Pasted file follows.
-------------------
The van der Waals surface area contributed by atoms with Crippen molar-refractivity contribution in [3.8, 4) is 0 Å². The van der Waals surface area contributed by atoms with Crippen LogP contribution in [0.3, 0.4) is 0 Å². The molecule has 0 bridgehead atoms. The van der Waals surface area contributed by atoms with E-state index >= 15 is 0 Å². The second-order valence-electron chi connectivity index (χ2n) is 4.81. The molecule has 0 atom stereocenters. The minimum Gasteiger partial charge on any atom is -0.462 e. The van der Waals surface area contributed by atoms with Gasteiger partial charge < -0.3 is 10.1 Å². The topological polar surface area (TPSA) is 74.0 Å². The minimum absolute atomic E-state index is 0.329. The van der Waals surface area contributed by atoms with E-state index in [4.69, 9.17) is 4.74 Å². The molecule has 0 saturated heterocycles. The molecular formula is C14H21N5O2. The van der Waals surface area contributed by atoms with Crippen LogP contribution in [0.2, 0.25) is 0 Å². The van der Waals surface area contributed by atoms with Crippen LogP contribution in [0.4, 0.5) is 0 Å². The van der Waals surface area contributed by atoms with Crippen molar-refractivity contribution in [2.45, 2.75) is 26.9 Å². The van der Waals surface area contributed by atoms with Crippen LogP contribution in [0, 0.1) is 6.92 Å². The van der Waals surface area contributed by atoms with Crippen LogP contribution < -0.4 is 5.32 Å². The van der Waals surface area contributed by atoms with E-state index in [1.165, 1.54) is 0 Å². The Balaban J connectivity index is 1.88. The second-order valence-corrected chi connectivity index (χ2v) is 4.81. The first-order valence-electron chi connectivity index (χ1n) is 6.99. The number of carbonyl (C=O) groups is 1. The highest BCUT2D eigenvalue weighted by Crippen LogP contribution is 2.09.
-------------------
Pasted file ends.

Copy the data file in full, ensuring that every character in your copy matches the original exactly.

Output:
The van der Waals surface area contributed by atoms with Crippen molar-refractivity contribution in [3.8, 4) is 0 Å². The van der Waals surface area contributed by atoms with Crippen LogP contribution in [0.3, 0.4) is 0 Å². The molecule has 0 bridgehead atoms. The van der Waals surface area contributed by atoms with E-state index >= 15 is 0 Å². The second-order valence-electron chi connectivity index (χ2n) is 4.81. The molecule has 0 atom stereocenters. The minimum Gasteiger partial charge on any atom is -0.462 e. The van der Waals surface area contributed by atoms with Gasteiger partial charge < -0.3 is 10.1 Å². The topological polar surface area (TPSA) is 74.0 Å². The minimum absolute atomic E-state index is 0.329. The van der Waals surface area contributed by atoms with E-state index in [4.69, 9.17) is 4.74 Å². The molecule has 0 saturated heterocycles. The molecular formula is C14H21N5O2. The van der Waals surface area contributed by atoms with Crippen LogP contribution in [0.2, 0.25) is 0 Å². The van der Waals surface area contributed by atoms with Crippen LogP contribution in [0.4, 0.5) is 0 Å². The van der Waals surface area contributed by atoms with Crippen molar-refractivity contribution in [2.45, 2.75) is 26.9 Å². The van der Waals surface area contributed by atoms with Crippen LogP contribution in [0, 0.1) is 6.92 Å². The van der Waals surface area contributed by atoms with Crippen LogP contribution < -0.4 is 5.32 Å². The van der Waals surface area contributed by atoms with E-state index in [1.165, 1.54) is 0 Å². The Balaban J connectivity index is 1.88. The second-order valence-corrected chi connectivity index (χ2v) is 4.81. The first-order valence-electron chi connectivity index (χ1n) is 6.99. The number of carbonyl (C=O) groups is 1. The highest BCUT2D eigenvalue weighted by Crippen LogP contribution is 2.09.